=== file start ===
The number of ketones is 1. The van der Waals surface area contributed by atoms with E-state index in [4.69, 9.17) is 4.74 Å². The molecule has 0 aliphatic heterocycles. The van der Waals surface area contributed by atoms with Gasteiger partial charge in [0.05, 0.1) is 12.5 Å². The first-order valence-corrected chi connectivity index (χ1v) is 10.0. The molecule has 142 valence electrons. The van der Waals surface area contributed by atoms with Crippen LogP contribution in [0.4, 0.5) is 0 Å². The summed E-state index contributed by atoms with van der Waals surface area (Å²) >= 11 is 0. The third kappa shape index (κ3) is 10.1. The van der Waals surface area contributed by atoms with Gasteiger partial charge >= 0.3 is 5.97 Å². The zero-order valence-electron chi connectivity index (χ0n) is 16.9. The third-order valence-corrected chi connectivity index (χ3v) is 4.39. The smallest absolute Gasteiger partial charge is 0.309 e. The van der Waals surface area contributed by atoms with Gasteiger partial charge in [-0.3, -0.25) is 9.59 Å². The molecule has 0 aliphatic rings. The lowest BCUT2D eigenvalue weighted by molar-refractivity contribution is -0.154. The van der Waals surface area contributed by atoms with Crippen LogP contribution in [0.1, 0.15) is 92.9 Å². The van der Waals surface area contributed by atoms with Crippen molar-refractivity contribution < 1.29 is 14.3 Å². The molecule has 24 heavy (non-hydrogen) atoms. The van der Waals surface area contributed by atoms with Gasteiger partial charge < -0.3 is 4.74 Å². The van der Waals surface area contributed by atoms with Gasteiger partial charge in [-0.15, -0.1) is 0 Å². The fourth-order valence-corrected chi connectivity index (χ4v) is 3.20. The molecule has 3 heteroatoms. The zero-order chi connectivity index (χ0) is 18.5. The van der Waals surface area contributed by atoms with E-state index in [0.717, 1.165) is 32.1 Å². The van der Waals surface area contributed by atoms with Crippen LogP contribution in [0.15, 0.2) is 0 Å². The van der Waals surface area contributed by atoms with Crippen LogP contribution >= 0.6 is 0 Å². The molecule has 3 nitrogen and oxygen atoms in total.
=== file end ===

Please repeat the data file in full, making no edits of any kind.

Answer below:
The number of ketones is 1. The van der Waals surface area contributed by atoms with E-state index in [4.69, 9.17) is 4.74 Å². The molecule has 0 aliphatic heterocycles. The van der Waals surface area contributed by atoms with Gasteiger partial charge in [0.05, 0.1) is 12.5 Å². The first-order valence-corrected chi connectivity index (χ1v) is 10.0. The molecule has 142 valence electrons. The van der Waals surface area contributed by atoms with Crippen LogP contribution in [0.4, 0.5) is 0 Å². The summed E-state index contributed by atoms with van der Waals surface area (Å²) >= 11 is 0. The third kappa shape index (κ3) is 10.1. The van der Waals surface area contributed by atoms with Gasteiger partial charge >= 0.3 is 5.97 Å². The zero-order valence-electron chi connectivity index (χ0n) is 16.9. The third-order valence-corrected chi connectivity index (χ3v) is 4.39. The smallest absolute Gasteiger partial charge is 0.309 e. The van der Waals surface area contributed by atoms with Gasteiger partial charge in [-0.3, -0.25) is 9.59 Å². The molecule has 0 aliphatic rings. The lowest BCUT2D eigenvalue weighted by molar-refractivity contribution is -0.154. The van der Waals surface area contributed by atoms with Crippen LogP contribution in [0.1, 0.15) is 92.9 Å². The van der Waals surface area contributed by atoms with Crippen molar-refractivity contribution < 1.29 is 14.3 Å². The molecule has 24 heavy (non-hydrogen) atoms. The van der Waals surface area contributed by atoms with Gasteiger partial charge < -0.3 is 4.74 Å². The van der Waals surface area contributed by atoms with Gasteiger partial charge in [-0.15, -0.1) is 0 Å². The fourth-order valence-corrected chi connectivity index (χ4v) is 3.20. The molecule has 3 heteroatoms. The zero-order chi connectivity index (χ0) is 18.5. The van der Waals surface area contributed by atoms with E-state index in [0.717, 1.165) is 32.1 Å². The van der Waals surface area contributed by atoms with Crippen LogP contribution in [0.15, 0.2) is 0 Å². The van der Waals surface area contributed by atoms with Crippen LogP contribution >= 0.6 is 0 Å². The molecule has 3 nitrogen and oxygen atoms in total.